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The estate of an individual that died as a result of an injury incurred while being a patient of a nursing home sued the nursing home facility in a wrongful death action. The district court entered default judgment for Plaintiff after Defendant failed to file a response or appear in court multiple times. Over 200 days later, Defendant filed a petition to vacate default judgment and the petition was granted. Plaintiff appealed the ruling, and the Court of Civil Appeals (COCA), affirmed the trial court's decision. The Oklahoma Supreme Court concluded it was "patently clear" Defendant's arguments for the Petition to Vacate Judgment as to liability was without merit. "[The Nursing Home] Meeker was given a multitude of opportunities to respond to the litigation, but failed to respond to a single instance for 280 days after the initial service of process. Meeker failed to respond to any service of process or appear at any hearing, and did not have an argument with merit to support the inability to respond to the litigation." Accordingly the Supreme Court vacated the opinion of the Court of Civil Appeals, reversed the trial court's judgment granting the Petition To Vacate Judgment as to liability, and remanded this matter for a trial on damages. View "Williams v. Meeker North Dawson Nursing, LLC" on Justia Law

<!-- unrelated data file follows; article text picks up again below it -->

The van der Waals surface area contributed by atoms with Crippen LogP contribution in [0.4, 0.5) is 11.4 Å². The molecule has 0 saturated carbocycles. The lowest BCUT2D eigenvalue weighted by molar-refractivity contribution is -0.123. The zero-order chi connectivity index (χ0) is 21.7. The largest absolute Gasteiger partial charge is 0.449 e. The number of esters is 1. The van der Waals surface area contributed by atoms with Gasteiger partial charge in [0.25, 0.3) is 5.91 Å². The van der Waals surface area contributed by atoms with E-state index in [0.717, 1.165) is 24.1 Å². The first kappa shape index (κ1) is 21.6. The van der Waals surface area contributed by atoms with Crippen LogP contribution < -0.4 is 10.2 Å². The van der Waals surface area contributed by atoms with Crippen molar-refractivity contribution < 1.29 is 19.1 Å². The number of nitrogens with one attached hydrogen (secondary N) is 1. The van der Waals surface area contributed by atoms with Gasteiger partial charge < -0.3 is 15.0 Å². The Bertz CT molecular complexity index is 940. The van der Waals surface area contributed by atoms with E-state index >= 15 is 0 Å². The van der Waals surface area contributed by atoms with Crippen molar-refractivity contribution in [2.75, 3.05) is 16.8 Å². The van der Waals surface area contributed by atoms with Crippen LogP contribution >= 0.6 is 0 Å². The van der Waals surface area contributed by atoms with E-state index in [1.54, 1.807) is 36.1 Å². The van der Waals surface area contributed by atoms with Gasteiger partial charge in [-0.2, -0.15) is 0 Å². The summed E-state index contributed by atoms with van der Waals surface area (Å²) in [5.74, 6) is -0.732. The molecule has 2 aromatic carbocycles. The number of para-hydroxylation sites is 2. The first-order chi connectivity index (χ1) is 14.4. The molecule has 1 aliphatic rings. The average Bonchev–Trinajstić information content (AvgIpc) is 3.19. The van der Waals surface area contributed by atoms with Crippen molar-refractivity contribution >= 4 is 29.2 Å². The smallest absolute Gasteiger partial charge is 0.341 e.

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Russell Foutch and Randall Barrios died while incarcerated in Oklahoma jails: Barrios by his own hand; Foutch from complications related to pneumonia. Their estates sued the respective jails, one sheriff, and various employees and healthcare contractors of those jails. Their claims included: (1) federal civil rights claims under 42 U.S.C. 1983 alleging violations of the Eighth and Fourteenth Amendments of the federal constitution; (2) negligence and wrongful death claims; (3) negligent conduct, training, hiring, and supervision claims; and (4) tort claims alleging violations of rights guaranteed by Sections 7 and 9 of Article II of the Oklahoma Constitution. Two federal courts certified questions of law to the Oklahoma Supreme Court: (1) the Governmental Tort Claims Act renders the State immune from any tort suit arising out of the "[p]rovision, equipping, operation or maintenance of any prison, jail or correctional facility." Do Sections 7 and 9 of Article II of the Oklahoma Constitution nonetheless allow an inmate to bring a tort claim for denial of medical care? and (2) if so, is the private cause of action to be recognized retrospectively? Responding required the Court to determine whether to extend the holding in Bosh v. Cherokee County Governmental Building Authority (305 P.3d 994) to include tort claims brought by inmates alleging violations of their rights to due process and to be free from cruel or unusual punishments. The Oklahoma Legislature responded to Bosh by amending the Governmental Tort Claims Act ("GTCA"), 51 O.S. 151 et seq., to clarify that the State's immunity from suit extended even to so-called "constitutional" torts. The Court, therefore, answered the first certified question "no," and did not reach the second question. View "Barrios v. Haskell County Public Facilities Authority" on Justia Law